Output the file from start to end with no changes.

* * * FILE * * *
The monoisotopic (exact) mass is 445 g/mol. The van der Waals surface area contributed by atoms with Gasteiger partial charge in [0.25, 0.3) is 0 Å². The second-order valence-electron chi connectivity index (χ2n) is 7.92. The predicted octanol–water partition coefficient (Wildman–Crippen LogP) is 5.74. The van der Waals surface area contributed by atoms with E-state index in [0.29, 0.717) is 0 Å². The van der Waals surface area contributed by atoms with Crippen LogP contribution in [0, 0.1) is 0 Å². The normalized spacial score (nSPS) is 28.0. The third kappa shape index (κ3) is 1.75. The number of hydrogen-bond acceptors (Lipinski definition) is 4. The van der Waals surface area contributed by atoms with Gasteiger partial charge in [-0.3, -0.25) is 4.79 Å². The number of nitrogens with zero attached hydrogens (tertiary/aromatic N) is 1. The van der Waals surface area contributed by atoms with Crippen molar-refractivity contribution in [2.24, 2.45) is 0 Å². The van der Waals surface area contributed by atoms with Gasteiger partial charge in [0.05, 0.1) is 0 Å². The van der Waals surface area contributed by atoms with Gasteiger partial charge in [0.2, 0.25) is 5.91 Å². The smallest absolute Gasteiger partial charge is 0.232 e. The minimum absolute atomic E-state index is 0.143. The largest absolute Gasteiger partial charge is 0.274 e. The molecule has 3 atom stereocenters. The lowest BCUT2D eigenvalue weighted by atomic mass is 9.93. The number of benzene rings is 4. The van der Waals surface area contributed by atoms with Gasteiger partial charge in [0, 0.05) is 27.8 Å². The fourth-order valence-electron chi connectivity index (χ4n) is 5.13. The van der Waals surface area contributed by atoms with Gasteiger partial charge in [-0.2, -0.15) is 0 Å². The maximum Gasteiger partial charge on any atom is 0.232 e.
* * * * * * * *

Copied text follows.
The monoisotopic (exact) mass is 445 g/mol. The van der Waals surface area contributed by atoms with Gasteiger partial charge in [0.25, 0.3) is 0 Å². The second-order valence-electron chi connectivity index (χ2n) is 7.92. The predicted octanol–water partition coefficient (Wildman–Crippen LogP) is 5.74. The van der Waals surface area contributed by atoms with E-state index in [0.29, 0.717) is 0 Å². The van der Waals surface area contributed by atoms with Crippen LogP contribution in [0, 0.1) is 0 Å². The normalized spacial score (nSPS) is 28.0. The third kappa shape index (κ3) is 1.75. The number of hydrogen-bond acceptors (Lipinski definition) is 4. The van der Waals surface area contributed by atoms with Gasteiger partial charge in [-0.3, -0.25) is 4.79 Å². The number of nitrogens with zero attached hydrogens (tertiary/aromatic N) is 1. The van der Waals surface area contributed by atoms with Crippen molar-refractivity contribution in [2.24, 2.45) is 0 Å². The van der Waals surface area contributed by atoms with Gasteiger partial charge in [0.05, 0.1) is 0 Å². The van der Waals surface area contributed by atoms with Gasteiger partial charge in [0.2, 0.25) is 5.91 Å². The smallest absolute Gasteiger partial charge is 0.232 e. The minimum absolute atomic E-state index is 0.143. The largest absolute Gasteiger partial charge is 0.274 e. The molecule has 3 atom stereocenters. The lowest BCUT2D eigenvalue weighted by atomic mass is 9.93. The number of benzene rings is 4. The van der Waals surface area contributed by atoms with Gasteiger partial charge in [0, 0.05) is 27.8 Å². The fourth-order valence-electron chi connectivity index (χ4n) is 5.13. The van der Waals surface area contributed by atoms with Gasteiger partial charge in [-0.2, -0.15) is 0 Å². The maximum Gasteiger partial charge on any atom is 0.232 e.